In his presentation to Cabinet on Tuesday, June 15, the Director of the Geology and Petroleum Department, Andre Cho, indicated that Belize’s offshore potential is an estimated US$912.5 million yearly, or over BZ$1.8 billion. That estimate, said Cho, is derived from calculations based on what is known of the geology of offshore Belize.
Belize Natural Energy (BNE), the only one of the 18 existing petroleum companies with Belizean contracts that is producing, turns out 4,200 bbl per day from the Spanish Lookout field, estimated at 14 million barrels total and grossing US $102 million annually. The offshore oilfields could net, said Cho, 150 million barrels at an estimated production rate of 50,000 barrels a day and a market price for crude at US$50 per barrel.
Still, he pointed to a possibly greater potential, citing a Mexican oil field producing 1 million barrels a day.
His presentation showed that 16 offshore wells have been drilled, some by big-name companies such as Shell, Esso, Texaco, and Anschutz, at places such as Turneffe Atoll and the Basil Jones area of San Pedro in Northern Belize, between 1958 and 2007, the deepest going to 16,000 feet at Palmetto Caye. The operation there, as was the case with two others, found “live” oil shows (as opposed to dead oil shows of crude that had already been deteriorating and so not favorable for exploration). However, when that finding was made by a company that went by the name of Phillips, there was no production testing.
Cho listed six companies that have concessions to drill offshore – among them being the controversial Island Oil, which is on record as being 99.9% owned by Petdegua, a company registered in Guatemala. According to Cho, the Petdegua shares in Island Oil are now owned by American Steve Reilly. Island Oil was due to drive its first well in 2007. Cho said that an exploration well (a stratigraphic core well) dug 3,000 feet into the sea off Monkey River, South Stann Creek, did not go far enough to hit the sedimentary rocks.
He showed a slide of the Rocky Point area of San Pedro, Ambergris Caye. “Oil has been washing up there for a very long time,” said Cho, pointing to maps from the 1700’s. The oil, he said, is more than likely coming from deep offshore oil seeps.
Cho also said that his department would recommend to Cabinet that from here on, no more small independent companies should be granted petroleum concessions.
He noted that there are two pending applications for vacant blocks – one coming from BNE, which is interested in further onshore acreage; the other coming from Taiwanese investors who are interested in both offshore and onshore.
There is still no indication from the Government, or from the two technical staff, Cho and Alegria, that there is a move to establish a policy of making certain parts of Belize off-limits to petroleum exploration, despite the call to the Government of Belize by a series of organizations and individual activists, which have formed the Belize Coalition to Save Our Natural Heritage, to ban offshore drilling as well as drilling in protected areas of Belize.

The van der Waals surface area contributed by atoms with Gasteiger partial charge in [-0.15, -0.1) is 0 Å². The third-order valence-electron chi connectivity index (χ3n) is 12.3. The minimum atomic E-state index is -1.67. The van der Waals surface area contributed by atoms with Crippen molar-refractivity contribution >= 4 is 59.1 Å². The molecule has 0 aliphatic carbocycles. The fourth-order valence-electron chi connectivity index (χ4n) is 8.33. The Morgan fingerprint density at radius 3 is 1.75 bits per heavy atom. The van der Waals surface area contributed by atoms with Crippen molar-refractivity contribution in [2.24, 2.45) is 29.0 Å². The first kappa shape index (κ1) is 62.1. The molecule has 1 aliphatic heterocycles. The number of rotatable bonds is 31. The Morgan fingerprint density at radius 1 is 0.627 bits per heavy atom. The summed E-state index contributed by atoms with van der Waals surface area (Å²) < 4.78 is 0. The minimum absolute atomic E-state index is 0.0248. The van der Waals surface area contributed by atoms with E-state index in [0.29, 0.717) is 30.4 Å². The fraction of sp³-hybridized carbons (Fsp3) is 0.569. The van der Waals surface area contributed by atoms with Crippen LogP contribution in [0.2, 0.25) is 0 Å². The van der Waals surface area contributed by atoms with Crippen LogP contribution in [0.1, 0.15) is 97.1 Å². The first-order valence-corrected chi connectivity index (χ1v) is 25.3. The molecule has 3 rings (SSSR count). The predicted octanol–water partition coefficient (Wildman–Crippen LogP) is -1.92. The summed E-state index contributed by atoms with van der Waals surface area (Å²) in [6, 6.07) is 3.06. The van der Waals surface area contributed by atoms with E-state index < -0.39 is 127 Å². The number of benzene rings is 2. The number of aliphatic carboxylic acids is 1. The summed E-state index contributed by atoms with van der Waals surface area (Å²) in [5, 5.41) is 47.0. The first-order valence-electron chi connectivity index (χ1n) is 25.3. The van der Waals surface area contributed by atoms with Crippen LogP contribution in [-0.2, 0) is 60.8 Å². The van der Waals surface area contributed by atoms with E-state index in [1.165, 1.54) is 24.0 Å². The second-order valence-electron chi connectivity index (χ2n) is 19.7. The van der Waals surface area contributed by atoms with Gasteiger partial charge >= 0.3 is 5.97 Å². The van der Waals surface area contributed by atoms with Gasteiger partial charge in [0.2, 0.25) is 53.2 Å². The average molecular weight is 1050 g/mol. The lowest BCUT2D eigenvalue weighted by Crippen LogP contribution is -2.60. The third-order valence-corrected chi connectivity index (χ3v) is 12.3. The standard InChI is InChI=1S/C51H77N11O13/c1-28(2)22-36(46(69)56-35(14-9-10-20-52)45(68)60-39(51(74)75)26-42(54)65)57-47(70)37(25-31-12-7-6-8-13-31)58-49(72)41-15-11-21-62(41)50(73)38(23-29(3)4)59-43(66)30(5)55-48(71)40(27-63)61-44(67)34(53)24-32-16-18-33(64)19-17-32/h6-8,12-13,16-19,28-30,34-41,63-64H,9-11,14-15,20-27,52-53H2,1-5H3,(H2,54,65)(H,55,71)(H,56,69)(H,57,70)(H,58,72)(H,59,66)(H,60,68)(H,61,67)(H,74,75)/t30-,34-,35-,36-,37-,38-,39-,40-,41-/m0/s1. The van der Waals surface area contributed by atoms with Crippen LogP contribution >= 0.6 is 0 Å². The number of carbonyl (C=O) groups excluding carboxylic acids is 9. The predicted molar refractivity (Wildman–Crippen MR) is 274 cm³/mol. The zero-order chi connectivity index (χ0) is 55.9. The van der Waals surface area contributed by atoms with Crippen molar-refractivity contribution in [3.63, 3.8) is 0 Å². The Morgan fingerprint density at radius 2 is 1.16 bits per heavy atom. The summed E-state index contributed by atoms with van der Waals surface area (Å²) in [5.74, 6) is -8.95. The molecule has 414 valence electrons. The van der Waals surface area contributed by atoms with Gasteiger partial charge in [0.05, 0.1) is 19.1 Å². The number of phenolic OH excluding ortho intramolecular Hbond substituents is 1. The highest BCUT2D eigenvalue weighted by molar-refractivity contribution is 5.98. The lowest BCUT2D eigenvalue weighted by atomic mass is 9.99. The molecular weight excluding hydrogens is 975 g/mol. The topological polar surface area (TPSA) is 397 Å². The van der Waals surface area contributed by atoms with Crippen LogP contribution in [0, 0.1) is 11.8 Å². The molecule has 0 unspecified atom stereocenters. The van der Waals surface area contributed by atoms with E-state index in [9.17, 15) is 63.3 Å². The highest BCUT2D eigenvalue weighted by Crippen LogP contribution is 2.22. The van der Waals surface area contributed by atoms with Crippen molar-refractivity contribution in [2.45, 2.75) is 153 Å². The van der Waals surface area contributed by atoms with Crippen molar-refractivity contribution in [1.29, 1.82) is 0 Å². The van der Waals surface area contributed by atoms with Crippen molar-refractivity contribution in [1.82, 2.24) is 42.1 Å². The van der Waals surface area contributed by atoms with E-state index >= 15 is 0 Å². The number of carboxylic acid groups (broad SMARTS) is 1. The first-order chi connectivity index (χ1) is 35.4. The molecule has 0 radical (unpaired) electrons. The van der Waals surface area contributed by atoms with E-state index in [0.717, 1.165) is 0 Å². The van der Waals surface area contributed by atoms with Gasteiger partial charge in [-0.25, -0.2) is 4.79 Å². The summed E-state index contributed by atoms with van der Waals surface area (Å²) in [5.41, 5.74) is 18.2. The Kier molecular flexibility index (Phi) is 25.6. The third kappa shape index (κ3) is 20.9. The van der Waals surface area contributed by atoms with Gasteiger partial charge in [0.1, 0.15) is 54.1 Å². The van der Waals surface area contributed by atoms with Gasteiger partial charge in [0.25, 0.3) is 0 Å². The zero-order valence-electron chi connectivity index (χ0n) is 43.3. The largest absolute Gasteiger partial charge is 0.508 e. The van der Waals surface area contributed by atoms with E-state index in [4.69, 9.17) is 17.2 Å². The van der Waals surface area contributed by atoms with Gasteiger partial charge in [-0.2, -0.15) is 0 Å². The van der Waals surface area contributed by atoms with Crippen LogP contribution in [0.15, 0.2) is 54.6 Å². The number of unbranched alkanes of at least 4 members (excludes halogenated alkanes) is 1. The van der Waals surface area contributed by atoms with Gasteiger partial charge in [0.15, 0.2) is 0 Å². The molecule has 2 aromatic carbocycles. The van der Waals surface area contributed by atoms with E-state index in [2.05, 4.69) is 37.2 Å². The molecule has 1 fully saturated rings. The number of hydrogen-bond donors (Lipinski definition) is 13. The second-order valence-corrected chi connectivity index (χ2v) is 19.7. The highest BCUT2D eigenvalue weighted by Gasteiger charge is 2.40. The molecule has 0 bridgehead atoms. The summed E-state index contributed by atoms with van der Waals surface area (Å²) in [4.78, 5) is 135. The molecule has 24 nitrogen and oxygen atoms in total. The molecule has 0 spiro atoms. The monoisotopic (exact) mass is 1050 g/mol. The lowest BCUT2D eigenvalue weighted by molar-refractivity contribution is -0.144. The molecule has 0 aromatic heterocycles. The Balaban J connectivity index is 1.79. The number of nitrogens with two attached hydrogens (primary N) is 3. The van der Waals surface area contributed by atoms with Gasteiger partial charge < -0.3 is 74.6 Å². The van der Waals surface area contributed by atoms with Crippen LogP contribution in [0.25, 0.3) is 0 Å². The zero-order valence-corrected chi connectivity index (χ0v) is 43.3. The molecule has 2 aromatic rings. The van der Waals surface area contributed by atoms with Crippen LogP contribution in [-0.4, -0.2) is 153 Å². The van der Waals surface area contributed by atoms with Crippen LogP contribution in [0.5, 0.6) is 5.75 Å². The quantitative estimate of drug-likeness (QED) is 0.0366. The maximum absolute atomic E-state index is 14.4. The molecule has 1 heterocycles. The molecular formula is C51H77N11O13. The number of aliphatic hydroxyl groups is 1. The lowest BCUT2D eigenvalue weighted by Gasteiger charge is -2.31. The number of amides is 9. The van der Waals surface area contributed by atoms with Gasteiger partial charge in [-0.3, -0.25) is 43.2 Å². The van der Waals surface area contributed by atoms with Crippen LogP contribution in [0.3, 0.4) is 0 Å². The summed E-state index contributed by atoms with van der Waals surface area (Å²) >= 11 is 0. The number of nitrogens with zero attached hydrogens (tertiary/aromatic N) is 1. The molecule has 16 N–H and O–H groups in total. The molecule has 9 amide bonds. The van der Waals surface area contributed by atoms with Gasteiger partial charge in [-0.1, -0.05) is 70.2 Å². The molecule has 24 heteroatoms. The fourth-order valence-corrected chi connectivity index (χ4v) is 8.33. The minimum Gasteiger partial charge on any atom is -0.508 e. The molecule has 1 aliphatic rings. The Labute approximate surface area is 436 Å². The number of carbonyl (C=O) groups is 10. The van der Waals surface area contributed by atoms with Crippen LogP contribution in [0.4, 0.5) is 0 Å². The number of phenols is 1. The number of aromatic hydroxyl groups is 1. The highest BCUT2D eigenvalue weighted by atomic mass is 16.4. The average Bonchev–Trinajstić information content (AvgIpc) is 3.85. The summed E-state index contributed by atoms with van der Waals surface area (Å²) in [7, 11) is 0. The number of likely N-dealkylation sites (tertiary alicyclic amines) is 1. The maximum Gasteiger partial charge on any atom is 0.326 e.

One noteworthy development is that, in light of recent concerns over the existing environmental laws that say that an Environmental Impact Assessment is not necessarily required in the petroleum exploration phase, Chief Environmental Officer, Martin Alegria, said that the Government of Belize would move to make certain aspects of petroleum exploration—such as drilling an exploration well—require an EIA, though seismic testing procedures that they deem non-intrusive would not be included under the list of activities that would require an EIA.
According to Cho, “Cabinet asked us for a Cabinet paper with recommendations. We’ll be working on that, because we can’t say we just have to ban offshore drilling. The offshore region of our country – it’s our country – has a lot of potential for large oilfields, that if we find them and produce them responsibly, we can generate a lot of revenues to develop Belize and make it into a booming economy where life is good for everybody.”
The potential for southern Belize, said Cho, is even greater than onshore. A Business News America article dated February 9, 2001, reporting on the Petdegua concession, quoted reserves of petroleum at an estimated 553.7 million to 3.32 billion barrels of crude, without citing the exact source of that information.
Companies with petroleum concessions
Northern Spirit Resources Inc. (Alberta, Canada)
BCH International, Inc. (Zaid Flores, Belize)
ZMT International, Inc. (Zaid Flores, Belize)
OPIC Resource Corporation (Taiwan)
Perenco Belize Ltd. (Guatemala, Anglo-French company)
US Capital Energy Belize Ltd. (Colorado, USA)
BelGeo Ltd., Wendell R. Halley, Managing Director, of TX, USA
Blue Creek Exploration Ltd. (BZ City, Belize)
Miles Tropical Energy Ltd. (Illinois, USA)
PetroBelize Company Ltd. (Belmopan, Belize)
Princess Petroleum Ltd. (Newtown Barracks, Belize)
Providence Energy Belize Ltd. (TX, USA)
SOL [Spark of Light] Oil Belize Ltd. (Marina Towers, Belize)
Spartan Petroleum Corporation, Larry Jones, President, Texas, USA
Island Oil Belize Ltd. (San Francisco, CA., Petdegua, Guatemala)
West Bay Exploration Belize Ltd. (Michigan, USA)
Belize Natural Energy Ltd. (Irish investors)
RSM Production Corporation (Colorado, USA)
(Story from the Tuesday, June 15, 2010, edition of The Adele Ramos Show, KREM Radio/KREM TV.)